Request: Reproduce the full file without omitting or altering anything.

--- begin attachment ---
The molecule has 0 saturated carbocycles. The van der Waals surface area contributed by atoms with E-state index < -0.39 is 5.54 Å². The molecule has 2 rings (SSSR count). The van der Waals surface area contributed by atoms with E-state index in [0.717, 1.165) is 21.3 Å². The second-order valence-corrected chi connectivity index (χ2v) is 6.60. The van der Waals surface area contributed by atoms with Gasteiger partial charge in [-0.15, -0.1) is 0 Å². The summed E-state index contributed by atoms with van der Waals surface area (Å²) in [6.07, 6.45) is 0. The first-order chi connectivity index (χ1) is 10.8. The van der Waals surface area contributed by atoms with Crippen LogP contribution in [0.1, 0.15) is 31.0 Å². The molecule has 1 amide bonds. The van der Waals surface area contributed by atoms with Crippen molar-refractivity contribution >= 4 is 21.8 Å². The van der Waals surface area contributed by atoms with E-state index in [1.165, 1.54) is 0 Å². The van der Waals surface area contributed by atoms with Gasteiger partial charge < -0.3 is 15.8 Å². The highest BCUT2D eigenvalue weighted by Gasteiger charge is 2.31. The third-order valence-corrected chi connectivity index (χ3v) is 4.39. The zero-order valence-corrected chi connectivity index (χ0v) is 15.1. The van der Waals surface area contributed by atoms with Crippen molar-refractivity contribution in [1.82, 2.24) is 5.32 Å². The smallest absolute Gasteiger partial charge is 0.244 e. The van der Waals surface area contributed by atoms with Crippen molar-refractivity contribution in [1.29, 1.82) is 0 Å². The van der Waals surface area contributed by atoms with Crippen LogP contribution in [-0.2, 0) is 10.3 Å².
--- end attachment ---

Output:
The molecule has 0 saturated carbocycles. The van der Waals surface area contributed by atoms with E-state index < -0.39 is 5.54 Å². The molecule has 2 rings (SSSR count). The van der Waals surface area contributed by atoms with E-state index in [0.717, 1.165) is 21.3 Å². The second-order valence-corrected chi connectivity index (χ2v) is 6.60. The van der Waals surface area contributed by atoms with Gasteiger partial charge in [-0.15, -0.1) is 0 Å². The summed E-state index contributed by atoms with van der Waals surface area (Å²) in [6.07, 6.45) is 0. The first-order chi connectivity index (χ1) is 10.8. The van der Waals surface area contributed by atoms with Crippen LogP contribution in [0.1, 0.15) is 31.0 Å². The molecule has 1 amide bonds. The van der Waals surface area contributed by atoms with Crippen molar-refractivity contribution >= 4 is 21.8 Å². The van der Waals surface area contributed by atoms with E-state index in [1.165, 1.54) is 0 Å². The van der Waals surface area contributed by atoms with Gasteiger partial charge < -0.3 is 15.8 Å². The highest BCUT2D eigenvalue weighted by Gasteiger charge is 2.31. The third-order valence-corrected chi connectivity index (χ3v) is 4.39. The zero-order valence-corrected chi connectivity index (χ0v) is 15.1. The van der Waals surface area contributed by atoms with Crippen molar-refractivity contribution in [1.82, 2.24) is 5.32 Å². The smallest absolute Gasteiger partial charge is 0.244 e. The van der Waals surface area contributed by atoms with Crippen molar-refractivity contribution in [1.29, 1.82) is 0 Å². The van der Waals surface area contributed by atoms with Crippen LogP contribution in [-0.2, 0) is 10.3 Å².